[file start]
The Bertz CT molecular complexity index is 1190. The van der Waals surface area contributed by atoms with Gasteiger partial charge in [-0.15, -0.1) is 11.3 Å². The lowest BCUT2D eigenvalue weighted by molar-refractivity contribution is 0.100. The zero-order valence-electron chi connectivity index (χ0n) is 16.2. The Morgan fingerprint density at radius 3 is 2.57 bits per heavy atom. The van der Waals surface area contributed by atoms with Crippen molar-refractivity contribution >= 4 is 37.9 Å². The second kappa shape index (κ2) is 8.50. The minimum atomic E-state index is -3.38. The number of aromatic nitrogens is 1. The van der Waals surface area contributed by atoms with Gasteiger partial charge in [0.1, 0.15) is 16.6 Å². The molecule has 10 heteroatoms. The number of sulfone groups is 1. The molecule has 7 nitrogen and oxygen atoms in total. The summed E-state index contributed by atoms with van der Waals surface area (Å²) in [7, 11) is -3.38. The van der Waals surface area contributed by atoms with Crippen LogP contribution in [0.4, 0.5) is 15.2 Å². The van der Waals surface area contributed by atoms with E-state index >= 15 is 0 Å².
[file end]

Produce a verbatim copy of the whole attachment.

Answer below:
The Bertz CT molecular complexity index is 1190. The van der Waals surface area contributed by atoms with Gasteiger partial charge in [-0.15, -0.1) is 11.3 Å². The lowest BCUT2D eigenvalue weighted by molar-refractivity contribution is 0.100. The zero-order valence-electron chi connectivity index (χ0n) is 16.2. The Morgan fingerprint density at radius 3 is 2.57 bits per heavy atom. The van der Waals surface area contributed by atoms with Crippen molar-refractivity contribution >= 4 is 37.9 Å². The second kappa shape index (κ2) is 8.50. The minimum atomic E-state index is -3.38. The number of aromatic nitrogens is 1. The van der Waals surface area contributed by atoms with Gasteiger partial charge in [0.1, 0.15) is 16.6 Å². The molecule has 10 heteroatoms. The number of sulfone groups is 1. The molecule has 7 nitrogen and oxygen atoms in total. The summed E-state index contributed by atoms with van der Waals surface area (Å²) in [7, 11) is -3.38. The van der Waals surface area contributed by atoms with Crippen LogP contribution in [0.4, 0.5) is 15.2 Å². The van der Waals surface area contributed by atoms with E-state index >= 15 is 0 Å².